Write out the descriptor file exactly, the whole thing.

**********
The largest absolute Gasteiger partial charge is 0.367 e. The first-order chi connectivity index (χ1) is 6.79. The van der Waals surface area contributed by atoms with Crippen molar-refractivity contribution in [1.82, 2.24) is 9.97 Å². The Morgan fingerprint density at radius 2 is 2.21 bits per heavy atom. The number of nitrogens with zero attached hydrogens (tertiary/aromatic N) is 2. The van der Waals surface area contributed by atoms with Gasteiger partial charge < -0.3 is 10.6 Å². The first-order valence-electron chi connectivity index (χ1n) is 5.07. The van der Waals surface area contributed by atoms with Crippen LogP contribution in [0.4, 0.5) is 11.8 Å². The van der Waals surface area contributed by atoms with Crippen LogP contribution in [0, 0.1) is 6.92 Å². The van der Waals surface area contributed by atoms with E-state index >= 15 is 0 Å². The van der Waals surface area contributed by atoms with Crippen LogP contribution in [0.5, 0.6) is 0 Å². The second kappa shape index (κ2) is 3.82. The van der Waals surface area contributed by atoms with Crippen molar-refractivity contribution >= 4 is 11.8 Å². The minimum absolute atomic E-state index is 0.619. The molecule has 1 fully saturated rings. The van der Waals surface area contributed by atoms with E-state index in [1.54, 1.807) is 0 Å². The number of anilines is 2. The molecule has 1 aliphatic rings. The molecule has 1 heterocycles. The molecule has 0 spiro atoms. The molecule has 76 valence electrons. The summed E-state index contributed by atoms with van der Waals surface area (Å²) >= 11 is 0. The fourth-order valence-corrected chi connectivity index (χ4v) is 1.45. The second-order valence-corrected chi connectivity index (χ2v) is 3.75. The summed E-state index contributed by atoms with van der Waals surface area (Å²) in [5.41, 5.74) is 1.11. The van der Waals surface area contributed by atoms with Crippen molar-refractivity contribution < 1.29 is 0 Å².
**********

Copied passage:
The largest absolute Gasteiger partial charge is 0.367 e. The first-order chi connectivity index (χ1) is 6.79. The van der Waals surface area contributed by atoms with Crippen molar-refractivity contribution in [1.82, 2.24) is 9.97 Å². The Morgan fingerprint density at radius 2 is 2.21 bits per heavy atom. The number of nitrogens with zero attached hydrogens (tertiary/aromatic N) is 2. The van der Waals surface area contributed by atoms with Gasteiger partial charge < -0.3 is 10.6 Å². The first-order valence-electron chi connectivity index (χ1n) is 5.07. The van der Waals surface area contributed by atoms with Crippen LogP contribution in [0.4, 0.5) is 11.8 Å². The van der Waals surface area contributed by atoms with Crippen LogP contribution in [0, 0.1) is 6.92 Å². The van der Waals surface area contributed by atoms with E-state index >= 15 is 0 Å². The van der Waals surface area contributed by atoms with Crippen LogP contribution in [0.5, 0.6) is 0 Å². The second kappa shape index (κ2) is 3.82. The van der Waals surface area contributed by atoms with Crippen molar-refractivity contribution >= 4 is 11.8 Å². The minimum absolute atomic E-state index is 0.619. The molecule has 1 fully saturated rings. The van der Waals surface area contributed by atoms with E-state index in [1.54, 1.807) is 0 Å². The number of anilines is 2. The molecule has 1 aliphatic rings. The molecule has 1 heterocycles. The molecule has 0 spiro atoms. The molecule has 76 valence electrons. The summed E-state index contributed by atoms with van der Waals surface area (Å²) >= 11 is 0. The fourth-order valence-corrected chi connectivity index (χ4v) is 1.45. The second-order valence-corrected chi connectivity index (χ2v) is 3.75. The summed E-state index contributed by atoms with van der Waals surface area (Å²) in [5.41, 5.74) is 1.11. The van der Waals surface area contributed by atoms with Crippen molar-refractivity contribution < 1.29 is 0 Å².